- Publisher: Rockridge Press (September 14, 2021)
- Length: 76 pages
- ISBN13: 9781638788270
- Ages: 6 - 9
- Lexile ® 750L The Lexile reading levels have been certified by the Lexile developer, MetaMetrics®
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- Lexile ® 691 - 790
- Children's Non-Fiction > History > United States > Civil War Period (1850-1877)
- Children's Non-Fiction > Biography & Autobiography > Political
Raves and Reviews
“Jablonski's fact-filled biography of Abraham Lincoln is an informative, insightful, and entertaining read that will have kids turning the pages as they learn his important and inspiring story. While some readers might be familiar with Lincoln's presidency, Jablonski's book starts with his childhood and includes interesting details about his life and family. Her well-researched book is filled with rich back matter, including a glossary, test yourself questions, interactive graphics and maps, and "think tanks" that encourage readers to visualize his life and to make deeper connections. I am excited to put this book on my library shelf, and I know that it is going to be popular with my elementary students.” —Soline Holmes, Librarian at Academy of the Sacred Heart
“One thing that really impressed me about this installment in the youth biography series is the thought that went into the Think Tank questions. Throughout the book, at least once per chapter, a Think Tank question encourages critical, creative, and empathetic thinking from the reader . This is an amazing tool to help children to engage with the text beyond the words on the page!” —Jen K.
“Excellent book on our 16th president. It is colorful and easy to read. The biography is loaded with information about his life, his family, and his presidency. I would recommend this book both for children and for adults who want to learn more about Mr. Lincoln and his impact on American history.” —S. Strelecki
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The Best Books on President Lincoln
Which of the approximately 15,000 books written on President Lincoln should you read? In honor of our greatest leader Allen Barra picks the best reads.
Two years ago, Paul Tetreault, director of Ford’s Theater in Washington, declared that there are more books written about Abraham Lincoln than any other person than Jesus Christ. The estimate then was over 15,000, nearly half of which were included in a tower of books to honor Abe . This makes the life and legacy of our 16th president intimidating to the newcomer, but here’s ten nonfiction works and one novel that will guide the novice through the halls of Lincoln lit.
Abraham Lincoln by Lord Charnwood (1916)
Godfrey Rathbone Benson, the first Baron Charnwood, was an Oxford educated philosopher, politician (both in the House of Commons and as Mayor of Lichfield) and historian whose biographies on both Lincoln (1916) and Theodore Roosevelt (1923) offer a foreign perspective of our greatest president: “When an English writer tells again this tale, which has been well told already and in which there can remain no important new facts to disclose, he must endeavor to make clear to Englishmen circumstances and conditions which are familiar to Americans.” In other words, Charnwood tells the story as if it had not been told before. This makes it an ideal beginning place for American readers nearly a hundred years after its publication. Available in several paperback editions and e-book.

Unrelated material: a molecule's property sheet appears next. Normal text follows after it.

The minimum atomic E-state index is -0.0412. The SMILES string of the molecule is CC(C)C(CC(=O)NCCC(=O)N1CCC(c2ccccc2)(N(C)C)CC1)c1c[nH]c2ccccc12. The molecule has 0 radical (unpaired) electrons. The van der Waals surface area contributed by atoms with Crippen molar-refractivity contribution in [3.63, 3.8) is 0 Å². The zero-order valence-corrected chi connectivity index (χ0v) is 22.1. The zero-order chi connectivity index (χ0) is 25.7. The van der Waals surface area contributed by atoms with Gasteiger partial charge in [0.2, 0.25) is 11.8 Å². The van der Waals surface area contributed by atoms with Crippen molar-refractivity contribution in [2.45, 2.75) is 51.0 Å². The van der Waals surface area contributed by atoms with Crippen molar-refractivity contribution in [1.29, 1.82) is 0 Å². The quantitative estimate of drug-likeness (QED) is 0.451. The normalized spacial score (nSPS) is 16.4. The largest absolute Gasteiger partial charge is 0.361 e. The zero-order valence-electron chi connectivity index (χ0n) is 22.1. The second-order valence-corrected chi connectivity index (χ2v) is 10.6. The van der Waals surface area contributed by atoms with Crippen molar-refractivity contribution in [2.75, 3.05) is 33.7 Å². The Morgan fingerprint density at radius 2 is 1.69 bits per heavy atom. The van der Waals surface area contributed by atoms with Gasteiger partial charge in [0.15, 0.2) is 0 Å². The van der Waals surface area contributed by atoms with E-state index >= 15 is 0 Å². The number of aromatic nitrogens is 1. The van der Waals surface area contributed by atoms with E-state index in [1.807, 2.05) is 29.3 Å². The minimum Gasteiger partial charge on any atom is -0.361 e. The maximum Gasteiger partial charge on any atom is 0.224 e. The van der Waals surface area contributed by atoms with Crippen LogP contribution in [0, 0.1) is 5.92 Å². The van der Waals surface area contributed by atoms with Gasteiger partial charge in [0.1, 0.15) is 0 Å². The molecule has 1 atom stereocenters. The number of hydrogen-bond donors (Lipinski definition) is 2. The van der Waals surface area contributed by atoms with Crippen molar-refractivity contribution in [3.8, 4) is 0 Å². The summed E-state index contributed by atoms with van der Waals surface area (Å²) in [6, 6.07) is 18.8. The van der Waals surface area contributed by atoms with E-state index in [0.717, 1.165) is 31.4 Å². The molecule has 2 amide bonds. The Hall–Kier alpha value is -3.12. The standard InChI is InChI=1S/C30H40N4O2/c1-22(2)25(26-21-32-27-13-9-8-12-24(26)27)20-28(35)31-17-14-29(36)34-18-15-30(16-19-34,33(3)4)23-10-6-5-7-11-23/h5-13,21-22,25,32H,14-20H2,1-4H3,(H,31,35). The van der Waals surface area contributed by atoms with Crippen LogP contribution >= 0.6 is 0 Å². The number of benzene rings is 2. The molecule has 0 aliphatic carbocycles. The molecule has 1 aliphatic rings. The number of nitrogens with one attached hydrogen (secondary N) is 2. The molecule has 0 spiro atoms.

Lincoln at Gettysburg: The Words That Remade America by Garry Wills (1993)
A Pulitzer Prize-winning account by our greatest political writer of how Lincoln wrote the 272 words that has become our country’s most important document since the writings of the Founding Fathers. No other work explains why the Gettysburg Address is the linchpin of Lincoln’s political thought and how it has affected American politics ever since.
Lincoln by David Herbert Donald (1995)
Generally regarded by aficionados as one of if not the best single-volume biography of Lincoln. Donald, who died in 2009, was praised by Eric Foner (professor of history at Columbia and author of The Fiery Trial; Abraham Lincoln and American Slavery ) for “Avoiding the two pitfalls that people fall into. One is just hagiography—you know [Lincoln] was born with a pen in his hand ready to sign the Emancipation Proclamation, and the other is the opposite, of course, [Lincoln was] just a racist or didn’t really care about slavery at all. Donald navigates between them.”
Battle Cry of Freedom: The Civil War Era (2003) and Tried by War: Abraham Lincoln as Commander in Chief (2008) by James M. McPherson
Though it is not a biography of Lincoln, Battle Cry of Freedom is one of the best books about how Lincoln handled the crises of the War, from military to political to social situations. Doris Kearns Goodwin recommended this book on NPR a few years ago, saying that McPherson “is such a narrative genius …what he’s done is to mix together the battles, Lincoln’s leadership, the home front, the finances, the Cabinet, all together, but it drives forward as a story, and you don’t know until finally, perhaps, Atlanta, whether the North is really going to win this war.”
In Tried by War , McPherson maintains that Lincoln’s role as Commander in Chief has been underexamined.; he argues, convincingly, that the President’s violation of civil liberties was not so great as many actions taken by later chief executives in less critical circumstances. His operational device to his commanders was often perceptive—he seemed to have a firmer grasp of grand strategy than some of his generals, particularly McClellan. Though Lincoln was an amateur on the subject of war, McPherson believes he was our greatest war leader.